gorge on a stream called thc; Haridrā or I3aridrāvati, which runs into
the Tungabhadra at Harihar: The tank or here is said to have been
constructed in thé eleventh or twelfth century by a side or dancing=girl,
whence its name. She was a king's daughter, and having formed
a connexion with some divinity, built as an act of expiation the tank,
which, however, submerged the city of her father, and she was cursed
by him. The channels from the tank supply hutrdreds of acres
planted with sugar-cane.
Sulkea.-Suburb of Howrah city in Howrah District, Bengal.
Sultltnfi,bâd.-Tâluk in Karimnagar District, Hyderābād State,
with an ārea of z8q square miles. I'he population in I9oI, including
jâgirs, was I3I,6z4, compared with r3o,548 in î89I. 1'he number
of villages is I46, of which 4I are jâgir, Sultānābād (population, 1,339)
being the head-quarters. The land revenue in Igol was r9 lakhs.
Rice is largely raised by tank-irrigation.
Sultânganj.-Village in t:he head-quarters subdivision of Bhâgalpur
District, Bengal, situated in z5° I5' N. and 86° 45' E., close to the
Ganges and near the East Indian Railway. Population (r9ol), 4,4IO.
Sult~nganj is conspicuous for two great rocks of granite, one of which
nn the river bank is crowned by a Musalmān mosque. The second
and larger one is occupied by a temple of Ghaibnāth Siva, and is a
place of great holiness in the eyes of Hindus, few persons of position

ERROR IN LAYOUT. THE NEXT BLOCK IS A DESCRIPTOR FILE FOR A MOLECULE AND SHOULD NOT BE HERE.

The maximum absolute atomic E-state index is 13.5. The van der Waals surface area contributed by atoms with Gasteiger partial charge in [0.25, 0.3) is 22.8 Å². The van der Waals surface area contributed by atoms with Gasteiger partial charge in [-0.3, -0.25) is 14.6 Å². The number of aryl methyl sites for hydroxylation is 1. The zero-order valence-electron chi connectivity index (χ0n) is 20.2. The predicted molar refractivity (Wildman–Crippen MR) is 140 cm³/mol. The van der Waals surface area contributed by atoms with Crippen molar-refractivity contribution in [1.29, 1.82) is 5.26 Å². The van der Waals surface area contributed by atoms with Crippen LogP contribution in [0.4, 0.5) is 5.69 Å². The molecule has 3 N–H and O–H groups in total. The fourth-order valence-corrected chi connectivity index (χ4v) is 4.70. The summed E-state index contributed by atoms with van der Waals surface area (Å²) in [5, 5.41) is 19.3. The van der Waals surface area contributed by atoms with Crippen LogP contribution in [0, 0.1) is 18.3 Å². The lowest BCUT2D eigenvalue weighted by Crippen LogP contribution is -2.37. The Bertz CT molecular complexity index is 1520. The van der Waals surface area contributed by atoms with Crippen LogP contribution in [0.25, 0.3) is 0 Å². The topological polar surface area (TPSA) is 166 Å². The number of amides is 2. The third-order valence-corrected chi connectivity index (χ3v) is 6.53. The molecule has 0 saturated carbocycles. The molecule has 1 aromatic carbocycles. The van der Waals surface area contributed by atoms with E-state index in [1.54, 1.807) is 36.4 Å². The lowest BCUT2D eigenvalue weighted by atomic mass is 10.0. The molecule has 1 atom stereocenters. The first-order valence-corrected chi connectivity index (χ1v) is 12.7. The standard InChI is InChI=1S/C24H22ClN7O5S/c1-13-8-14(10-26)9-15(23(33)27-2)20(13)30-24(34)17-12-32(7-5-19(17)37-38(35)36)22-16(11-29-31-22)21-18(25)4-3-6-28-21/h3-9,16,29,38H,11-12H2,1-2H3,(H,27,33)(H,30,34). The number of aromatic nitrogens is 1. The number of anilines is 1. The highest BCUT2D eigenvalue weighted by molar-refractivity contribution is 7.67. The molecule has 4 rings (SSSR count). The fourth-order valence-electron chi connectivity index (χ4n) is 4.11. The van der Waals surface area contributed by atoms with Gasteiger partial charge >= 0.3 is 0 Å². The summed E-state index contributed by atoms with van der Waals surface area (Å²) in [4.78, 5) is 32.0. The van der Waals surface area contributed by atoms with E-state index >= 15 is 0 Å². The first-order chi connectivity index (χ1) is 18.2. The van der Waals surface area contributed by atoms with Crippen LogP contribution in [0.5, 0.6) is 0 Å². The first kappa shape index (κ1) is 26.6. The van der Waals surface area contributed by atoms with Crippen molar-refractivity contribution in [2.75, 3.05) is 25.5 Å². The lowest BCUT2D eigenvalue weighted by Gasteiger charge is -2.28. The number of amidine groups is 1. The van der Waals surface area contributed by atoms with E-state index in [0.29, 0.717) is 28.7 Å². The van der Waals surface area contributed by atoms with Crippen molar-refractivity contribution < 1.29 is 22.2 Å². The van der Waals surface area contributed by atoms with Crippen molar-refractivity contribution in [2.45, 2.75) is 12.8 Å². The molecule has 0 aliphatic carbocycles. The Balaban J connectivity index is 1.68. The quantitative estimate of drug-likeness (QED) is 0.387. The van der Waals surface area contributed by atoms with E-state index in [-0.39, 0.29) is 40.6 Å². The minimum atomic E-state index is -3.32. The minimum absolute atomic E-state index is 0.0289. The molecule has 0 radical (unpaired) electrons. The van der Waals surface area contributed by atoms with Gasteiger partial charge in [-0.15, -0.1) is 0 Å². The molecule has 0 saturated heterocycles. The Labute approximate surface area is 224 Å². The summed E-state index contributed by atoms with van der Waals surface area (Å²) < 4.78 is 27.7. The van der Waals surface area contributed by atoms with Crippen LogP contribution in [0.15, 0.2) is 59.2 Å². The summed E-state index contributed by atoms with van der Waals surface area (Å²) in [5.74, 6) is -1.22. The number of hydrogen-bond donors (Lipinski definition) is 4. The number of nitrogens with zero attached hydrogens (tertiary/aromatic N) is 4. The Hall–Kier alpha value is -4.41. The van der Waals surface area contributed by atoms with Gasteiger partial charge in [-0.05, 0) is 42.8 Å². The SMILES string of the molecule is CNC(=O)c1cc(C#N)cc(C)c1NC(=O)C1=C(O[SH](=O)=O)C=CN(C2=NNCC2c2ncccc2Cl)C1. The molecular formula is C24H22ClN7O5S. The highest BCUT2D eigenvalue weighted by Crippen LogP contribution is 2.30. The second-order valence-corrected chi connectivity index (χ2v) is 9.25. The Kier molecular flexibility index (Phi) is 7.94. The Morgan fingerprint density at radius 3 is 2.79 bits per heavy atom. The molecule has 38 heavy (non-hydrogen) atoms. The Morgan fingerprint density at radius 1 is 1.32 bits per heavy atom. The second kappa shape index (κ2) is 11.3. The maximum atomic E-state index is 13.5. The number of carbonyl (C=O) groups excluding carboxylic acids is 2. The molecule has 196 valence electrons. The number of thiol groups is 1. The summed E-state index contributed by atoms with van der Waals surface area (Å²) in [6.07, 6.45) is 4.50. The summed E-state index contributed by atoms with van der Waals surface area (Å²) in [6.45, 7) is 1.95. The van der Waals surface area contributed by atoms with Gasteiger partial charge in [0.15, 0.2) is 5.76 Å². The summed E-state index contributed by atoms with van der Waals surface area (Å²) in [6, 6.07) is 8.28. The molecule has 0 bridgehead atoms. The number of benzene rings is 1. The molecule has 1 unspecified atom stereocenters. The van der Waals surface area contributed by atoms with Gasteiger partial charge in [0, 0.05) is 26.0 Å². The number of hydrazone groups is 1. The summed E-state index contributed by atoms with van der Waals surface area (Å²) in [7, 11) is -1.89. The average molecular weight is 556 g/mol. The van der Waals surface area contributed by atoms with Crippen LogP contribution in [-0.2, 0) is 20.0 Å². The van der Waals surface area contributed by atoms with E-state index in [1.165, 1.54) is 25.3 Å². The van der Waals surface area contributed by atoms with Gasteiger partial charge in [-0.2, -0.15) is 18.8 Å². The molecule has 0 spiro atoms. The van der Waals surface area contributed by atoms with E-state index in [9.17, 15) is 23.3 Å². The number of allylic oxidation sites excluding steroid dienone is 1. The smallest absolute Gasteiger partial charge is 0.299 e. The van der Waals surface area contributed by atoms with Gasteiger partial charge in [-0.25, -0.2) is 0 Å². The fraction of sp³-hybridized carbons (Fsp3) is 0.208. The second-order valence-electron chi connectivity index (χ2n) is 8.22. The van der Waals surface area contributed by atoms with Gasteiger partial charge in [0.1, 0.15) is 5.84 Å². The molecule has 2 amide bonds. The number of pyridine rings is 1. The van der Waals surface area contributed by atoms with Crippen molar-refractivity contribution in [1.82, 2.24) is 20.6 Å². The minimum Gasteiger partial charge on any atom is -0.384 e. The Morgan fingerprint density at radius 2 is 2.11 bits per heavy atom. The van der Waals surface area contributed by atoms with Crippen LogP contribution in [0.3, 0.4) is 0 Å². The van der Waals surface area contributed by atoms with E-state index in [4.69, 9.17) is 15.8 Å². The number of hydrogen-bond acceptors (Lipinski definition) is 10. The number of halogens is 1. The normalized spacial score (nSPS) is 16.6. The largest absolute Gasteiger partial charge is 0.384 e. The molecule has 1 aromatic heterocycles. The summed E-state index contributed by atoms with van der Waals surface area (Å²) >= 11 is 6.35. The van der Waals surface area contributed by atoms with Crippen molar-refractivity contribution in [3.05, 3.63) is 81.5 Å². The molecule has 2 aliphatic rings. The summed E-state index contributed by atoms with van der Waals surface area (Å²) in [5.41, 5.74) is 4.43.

passing the place without making offerings to the idol. The river here
impinges on a stone cliff, which is believed to be the scene of the loves
of the river nymph and the god Siva. Close to the railway station are
an ancient sti~pa and extensive remains of a Buddhist monastery, where
a number of figures have been exhumed. The town, which is served
by rail and river, is a flourishing mart.
[Arthaeologital Survey Reports, vol. xv, pp. z4-3I.~
Sultânpur District.-District in the Fyzābād Division of the
United Provinces, lying between z5° 59' and z6° 4ô N. and 8I° 3z'
and 8z° 4z' E., with an area of r,gl3 square miles. It is bounded on
the north by Barā Banki and Fyzābād; on the east by Azamgarh and
Jaunpur ; on the south by Jaunpur and I'artābgarh ; and on the west
by Rāe Bareli and Bāra Banki. With the exception of a gradual and
scarcely perceptible slope from north-west to south-east, the surface
of the country is generally level, being broken only
Physical by ravines in the neighbourhood of the rivers by
which its drainage is effected. The scenery is of
a varied character. Many spots along the GUmtY are exceedingly
pretty; but for the most part the country on both banks of that river
is a dreāry, bleak, and ravine-cut tract, occasionally relieved by mango
groves. 1'he centre of the District consists of highly cultivated and